WashU researchers to test anesthesiology control tower

Professor Yixin Chen is part of a team conducting a pilot study of an anesthesiology control tower to monitor patients’ vital signs during surgery

Beth Miller 
Barnes-Jewish Hospital
Barnes-Jewish Hospital

Two Washington University researchers are taking the idea of an air traffic control tower to the operating room at Barnes-Jewish Hospital.

Michael Avidan, MBBCh, the Dr. Seymour and Rose T. Brown Professor of Anesthesiology at Washington University School of Medicine, and Yixin Chen, professor of computer science & engineering in the School of Engineering & Applied Science, will conduct a pilot study of an anesthesiology control tower to monitor patients’ vital signs and other functions during surgery to prevent negative outcomes and medical errors, which lead to about 250,000 deaths in the U.S. each year.

Avidan, professor of anesthesiology and surgery and director of the Department of Anesthesiology’s Institute of Quality Improvement, Research and Informatics, and chief of the Cardiothoracic Anesthesiology division, and Chen received a two-year, $300,000 grant from the National Institutes of Health to apply “big data” and information technology to monitor patient risk factors during surgery in a project called ACTFAST.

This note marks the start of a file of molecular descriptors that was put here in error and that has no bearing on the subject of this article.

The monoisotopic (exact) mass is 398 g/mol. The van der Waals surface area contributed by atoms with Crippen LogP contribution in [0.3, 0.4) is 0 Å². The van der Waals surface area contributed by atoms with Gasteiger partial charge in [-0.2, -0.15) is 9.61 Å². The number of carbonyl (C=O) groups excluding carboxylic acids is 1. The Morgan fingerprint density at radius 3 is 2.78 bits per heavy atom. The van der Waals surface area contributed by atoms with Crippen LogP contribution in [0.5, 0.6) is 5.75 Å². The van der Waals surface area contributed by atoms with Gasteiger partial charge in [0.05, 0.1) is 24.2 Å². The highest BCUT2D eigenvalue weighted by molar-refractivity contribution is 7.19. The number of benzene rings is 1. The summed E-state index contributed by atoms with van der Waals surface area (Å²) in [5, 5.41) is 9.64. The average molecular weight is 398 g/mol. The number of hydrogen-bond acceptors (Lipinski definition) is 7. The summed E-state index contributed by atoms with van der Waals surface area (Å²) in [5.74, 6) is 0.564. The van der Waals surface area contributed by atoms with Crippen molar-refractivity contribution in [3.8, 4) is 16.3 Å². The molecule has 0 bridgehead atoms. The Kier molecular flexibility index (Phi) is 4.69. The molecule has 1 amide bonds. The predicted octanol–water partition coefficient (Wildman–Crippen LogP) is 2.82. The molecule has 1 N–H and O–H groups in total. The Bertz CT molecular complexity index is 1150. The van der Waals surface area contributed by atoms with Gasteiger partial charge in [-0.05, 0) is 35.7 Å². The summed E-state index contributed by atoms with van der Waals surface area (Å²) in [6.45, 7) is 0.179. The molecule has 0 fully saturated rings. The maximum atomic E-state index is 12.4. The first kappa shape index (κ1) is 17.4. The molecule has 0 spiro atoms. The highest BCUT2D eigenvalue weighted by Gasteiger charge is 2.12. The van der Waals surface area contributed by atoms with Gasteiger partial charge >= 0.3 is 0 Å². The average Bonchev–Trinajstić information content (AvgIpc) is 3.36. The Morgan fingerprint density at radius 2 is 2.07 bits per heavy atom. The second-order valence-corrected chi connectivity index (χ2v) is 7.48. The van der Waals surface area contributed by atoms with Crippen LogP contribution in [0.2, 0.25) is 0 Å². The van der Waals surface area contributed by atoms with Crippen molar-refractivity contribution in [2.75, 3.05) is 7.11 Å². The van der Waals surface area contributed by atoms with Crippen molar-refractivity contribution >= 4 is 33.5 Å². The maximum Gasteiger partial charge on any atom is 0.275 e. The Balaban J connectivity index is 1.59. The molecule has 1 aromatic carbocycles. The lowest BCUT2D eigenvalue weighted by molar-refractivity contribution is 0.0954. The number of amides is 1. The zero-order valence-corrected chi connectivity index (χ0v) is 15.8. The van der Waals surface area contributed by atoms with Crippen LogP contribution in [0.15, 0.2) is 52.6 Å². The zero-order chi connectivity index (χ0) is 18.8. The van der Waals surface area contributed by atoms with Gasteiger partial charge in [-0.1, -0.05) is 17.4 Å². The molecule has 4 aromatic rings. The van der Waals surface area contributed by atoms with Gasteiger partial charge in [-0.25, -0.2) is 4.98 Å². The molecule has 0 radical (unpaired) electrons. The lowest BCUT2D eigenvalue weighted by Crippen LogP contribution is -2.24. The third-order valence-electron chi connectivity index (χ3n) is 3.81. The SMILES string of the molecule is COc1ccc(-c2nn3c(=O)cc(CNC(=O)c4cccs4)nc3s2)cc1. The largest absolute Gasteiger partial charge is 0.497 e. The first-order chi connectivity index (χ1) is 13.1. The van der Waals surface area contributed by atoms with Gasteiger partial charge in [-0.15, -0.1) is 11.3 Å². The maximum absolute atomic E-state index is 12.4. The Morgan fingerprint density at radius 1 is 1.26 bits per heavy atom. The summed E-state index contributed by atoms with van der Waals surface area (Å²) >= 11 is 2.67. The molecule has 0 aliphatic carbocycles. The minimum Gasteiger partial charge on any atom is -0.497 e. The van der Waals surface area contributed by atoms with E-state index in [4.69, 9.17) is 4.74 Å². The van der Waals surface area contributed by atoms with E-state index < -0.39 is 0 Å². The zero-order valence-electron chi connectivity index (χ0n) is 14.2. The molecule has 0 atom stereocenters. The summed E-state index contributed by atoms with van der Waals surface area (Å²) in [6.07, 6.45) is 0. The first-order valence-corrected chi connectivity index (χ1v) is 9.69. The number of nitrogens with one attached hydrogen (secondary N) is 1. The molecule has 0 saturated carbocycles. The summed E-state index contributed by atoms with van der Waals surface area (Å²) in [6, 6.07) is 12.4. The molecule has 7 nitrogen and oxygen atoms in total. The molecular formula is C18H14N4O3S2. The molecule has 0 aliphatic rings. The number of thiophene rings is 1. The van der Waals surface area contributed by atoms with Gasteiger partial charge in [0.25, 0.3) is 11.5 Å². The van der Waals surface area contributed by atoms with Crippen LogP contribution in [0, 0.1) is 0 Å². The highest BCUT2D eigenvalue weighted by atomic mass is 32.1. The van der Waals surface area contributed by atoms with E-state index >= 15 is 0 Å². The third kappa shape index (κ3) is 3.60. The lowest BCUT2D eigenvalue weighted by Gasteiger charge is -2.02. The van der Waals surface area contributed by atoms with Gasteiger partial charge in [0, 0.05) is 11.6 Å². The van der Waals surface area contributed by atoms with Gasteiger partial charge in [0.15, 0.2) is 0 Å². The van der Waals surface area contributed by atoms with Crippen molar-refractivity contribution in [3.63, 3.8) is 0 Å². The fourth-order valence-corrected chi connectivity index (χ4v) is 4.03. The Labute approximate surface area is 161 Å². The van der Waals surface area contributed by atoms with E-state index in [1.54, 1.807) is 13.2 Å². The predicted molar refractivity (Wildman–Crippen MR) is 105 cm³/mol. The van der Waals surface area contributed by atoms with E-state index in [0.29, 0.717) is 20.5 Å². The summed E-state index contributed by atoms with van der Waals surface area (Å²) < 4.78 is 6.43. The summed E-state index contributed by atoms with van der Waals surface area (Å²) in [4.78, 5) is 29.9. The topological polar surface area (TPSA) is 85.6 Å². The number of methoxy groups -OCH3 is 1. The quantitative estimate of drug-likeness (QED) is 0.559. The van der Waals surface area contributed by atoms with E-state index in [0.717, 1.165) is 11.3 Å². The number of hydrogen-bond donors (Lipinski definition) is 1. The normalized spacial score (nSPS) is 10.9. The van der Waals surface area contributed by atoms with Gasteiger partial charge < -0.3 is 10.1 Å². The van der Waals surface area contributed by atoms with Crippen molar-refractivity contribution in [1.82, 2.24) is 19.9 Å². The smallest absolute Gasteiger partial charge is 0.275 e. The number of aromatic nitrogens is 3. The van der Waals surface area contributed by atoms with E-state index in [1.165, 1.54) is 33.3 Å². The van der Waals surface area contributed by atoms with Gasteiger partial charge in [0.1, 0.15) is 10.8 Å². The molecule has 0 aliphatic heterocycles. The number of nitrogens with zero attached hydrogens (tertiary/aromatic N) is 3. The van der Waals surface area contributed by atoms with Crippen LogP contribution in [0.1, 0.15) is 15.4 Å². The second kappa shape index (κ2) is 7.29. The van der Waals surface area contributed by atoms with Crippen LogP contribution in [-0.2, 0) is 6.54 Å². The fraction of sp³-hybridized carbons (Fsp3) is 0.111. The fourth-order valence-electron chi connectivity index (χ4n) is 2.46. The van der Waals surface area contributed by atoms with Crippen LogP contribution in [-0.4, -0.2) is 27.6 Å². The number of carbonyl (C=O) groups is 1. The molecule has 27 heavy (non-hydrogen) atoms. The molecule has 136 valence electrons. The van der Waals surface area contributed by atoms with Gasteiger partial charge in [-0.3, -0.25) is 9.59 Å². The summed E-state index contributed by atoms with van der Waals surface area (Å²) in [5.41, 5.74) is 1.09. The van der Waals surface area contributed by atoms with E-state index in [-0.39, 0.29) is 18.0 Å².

With the funding, the team is setting up a matrix of computer screens that will include one screen for each of the 48 operating rooms at Barnes-Jewish Hospital.

The screens will monitor the patients’ vital signs and organs and color-code them like a stoplight: green is normal, yellow is in danger, and red is urgent. Clinicians monitoring the screens will be able to determine what is wrong with the patient and notify the clinicians in the operating room immediately.


In the second phase of the project, the team will use advanced machine learning techniques and big data to predict potential negative outcomes in patients under anesthesia, such as kidney or heart failure or waking while under anesthesia. They will take the data to make predictive models then integrate them into the anesthesiology control tower to predict when patients may be on the brink of a potentially dangerous situation.

The McKelvey School of Engineering at Washington University in St. Louis promotes independent inquiry and education with an emphasis on scientific excellence, innovation and collaboration without boundaries. McKelvey Engineering has top-ranked research and graduate programs across departments, particularly in biomedical engineering, environmental engineering and computing, and has one of the most selective undergraduate programs in the country. With 165 full-time faculty, 1,420 undergraduate students, 1,614 graduate students and 21,000 living alumni, we are working to solve some of society’s greatest challenges; to prepare students to become leaders and innovate throughout their careers; and to be a catalyst of economic development for the St. Louis region and beyond.

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